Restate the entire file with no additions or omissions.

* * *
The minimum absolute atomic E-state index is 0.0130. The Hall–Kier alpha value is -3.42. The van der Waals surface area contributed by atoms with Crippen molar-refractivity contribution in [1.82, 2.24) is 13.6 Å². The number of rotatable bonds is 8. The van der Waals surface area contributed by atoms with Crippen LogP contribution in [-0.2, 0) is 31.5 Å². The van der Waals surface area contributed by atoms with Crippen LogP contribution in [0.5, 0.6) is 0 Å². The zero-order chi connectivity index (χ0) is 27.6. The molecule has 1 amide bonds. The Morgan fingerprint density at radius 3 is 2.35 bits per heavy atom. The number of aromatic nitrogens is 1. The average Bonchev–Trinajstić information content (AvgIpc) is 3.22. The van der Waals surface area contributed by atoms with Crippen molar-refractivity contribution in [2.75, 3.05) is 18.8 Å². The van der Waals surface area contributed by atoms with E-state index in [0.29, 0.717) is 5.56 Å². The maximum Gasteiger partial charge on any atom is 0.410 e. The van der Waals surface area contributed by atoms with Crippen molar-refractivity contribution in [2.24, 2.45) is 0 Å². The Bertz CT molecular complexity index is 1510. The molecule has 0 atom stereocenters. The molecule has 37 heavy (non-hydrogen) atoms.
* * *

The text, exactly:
The minimum absolute atomic E-state index is 0.0130. The Hall–Kier alpha value is -3.42. The van der Waals surface area contributed by atoms with Crippen molar-refractivity contribution in [1.82, 2.24) is 13.6 Å². The number of rotatable bonds is 8. The van der Waals surface area contributed by atoms with Crippen LogP contribution in [-0.2, 0) is 31.5 Å². The van der Waals surface area contributed by atoms with Crippen LogP contribution in [0.5, 0.6) is 0 Å². The zero-order chi connectivity index (χ0) is 27.6. The molecule has 1 amide bonds. The Morgan fingerprint density at radius 3 is 2.35 bits per heavy atom. The number of aromatic nitrogens is 1. The average Bonchev–Trinajstić information content (AvgIpc) is 3.22. The van der Waals surface area contributed by atoms with Crippen molar-refractivity contribution in [2.75, 3.05) is 18.8 Å². The van der Waals surface area contributed by atoms with E-state index in [0.29, 0.717) is 5.56 Å². The maximum Gasteiger partial charge on any atom is 0.410 e. The van der Waals surface area contributed by atoms with Crippen molar-refractivity contribution in [2.24, 2.45) is 0 Å². The Bertz CT molecular complexity index is 1510. The molecule has 0 atom stereocenters. The molecule has 37 heavy (non-hydrogen) atoms.